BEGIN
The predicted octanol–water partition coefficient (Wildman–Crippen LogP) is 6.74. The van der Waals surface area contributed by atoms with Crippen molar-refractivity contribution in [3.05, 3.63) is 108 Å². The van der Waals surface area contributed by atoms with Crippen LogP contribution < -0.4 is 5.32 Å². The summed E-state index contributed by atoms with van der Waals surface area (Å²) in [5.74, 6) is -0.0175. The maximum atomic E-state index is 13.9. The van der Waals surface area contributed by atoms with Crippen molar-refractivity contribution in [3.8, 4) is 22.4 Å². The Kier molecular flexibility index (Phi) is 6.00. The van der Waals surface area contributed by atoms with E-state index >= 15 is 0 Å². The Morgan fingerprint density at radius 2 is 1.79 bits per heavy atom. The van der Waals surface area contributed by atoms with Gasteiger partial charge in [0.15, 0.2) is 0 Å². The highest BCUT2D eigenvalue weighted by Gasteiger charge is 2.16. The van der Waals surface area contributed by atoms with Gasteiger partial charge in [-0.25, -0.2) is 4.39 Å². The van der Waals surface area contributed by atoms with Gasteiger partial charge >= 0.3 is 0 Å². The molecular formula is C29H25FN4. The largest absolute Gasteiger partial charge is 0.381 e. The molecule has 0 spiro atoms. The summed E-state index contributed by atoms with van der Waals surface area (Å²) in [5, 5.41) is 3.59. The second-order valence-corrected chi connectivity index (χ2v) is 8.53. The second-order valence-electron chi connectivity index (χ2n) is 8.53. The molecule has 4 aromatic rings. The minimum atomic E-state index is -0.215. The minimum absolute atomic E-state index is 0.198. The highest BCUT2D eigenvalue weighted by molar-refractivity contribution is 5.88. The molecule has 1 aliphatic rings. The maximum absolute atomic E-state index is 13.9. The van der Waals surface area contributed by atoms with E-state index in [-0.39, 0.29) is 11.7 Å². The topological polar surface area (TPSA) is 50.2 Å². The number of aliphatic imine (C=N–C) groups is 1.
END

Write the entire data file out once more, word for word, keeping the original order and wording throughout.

The predicted octanol–water partition coefficient (Wildman–Crippen LogP) is 6.74. The van der Waals surface area contributed by atoms with Crippen molar-refractivity contribution in [3.05, 3.63) is 108 Å². The van der Waals surface area contributed by atoms with Crippen LogP contribution < -0.4 is 5.32 Å². The summed E-state index contributed by atoms with van der Waals surface area (Å²) in [5.74, 6) is -0.0175. The maximum atomic E-state index is 13.9. The van der Waals surface area contributed by atoms with Crippen molar-refractivity contribution in [3.8, 4) is 22.4 Å². The Kier molecular flexibility index (Phi) is 6.00. The van der Waals surface area contributed by atoms with E-state index >= 15 is 0 Å². The Morgan fingerprint density at radius 2 is 1.79 bits per heavy atom. The van der Waals surface area contributed by atoms with Gasteiger partial charge in [0.15, 0.2) is 0 Å². The highest BCUT2D eigenvalue weighted by Gasteiger charge is 2.16. The van der Waals surface area contributed by atoms with Gasteiger partial charge in [-0.25, -0.2) is 4.39 Å². The van der Waals surface area contributed by atoms with Gasteiger partial charge >= 0.3 is 0 Å². The molecular formula is C29H25FN4. The largest absolute Gasteiger partial charge is 0.381 e. The molecule has 0 spiro atoms. The summed E-state index contributed by atoms with van der Waals surface area (Å²) in [5, 5.41) is 3.59. The second-order valence-corrected chi connectivity index (χ2v) is 8.53. The second-order valence-electron chi connectivity index (χ2n) is 8.53. The molecule has 4 aromatic rings. The minimum atomic E-state index is -0.215. The minimum absolute atomic E-state index is 0.198. The highest BCUT2D eigenvalue weighted by molar-refractivity contribution is 5.88. The molecule has 1 aliphatic rings. The maximum absolute atomic E-state index is 13.9. The van der Waals surface area contributed by atoms with E-state index in [-0.39, 0.29) is 11.7 Å². The topological polar surface area (TPSA) is 50.2 Å². The number of aliphatic imine (C=N–C) groups is 1.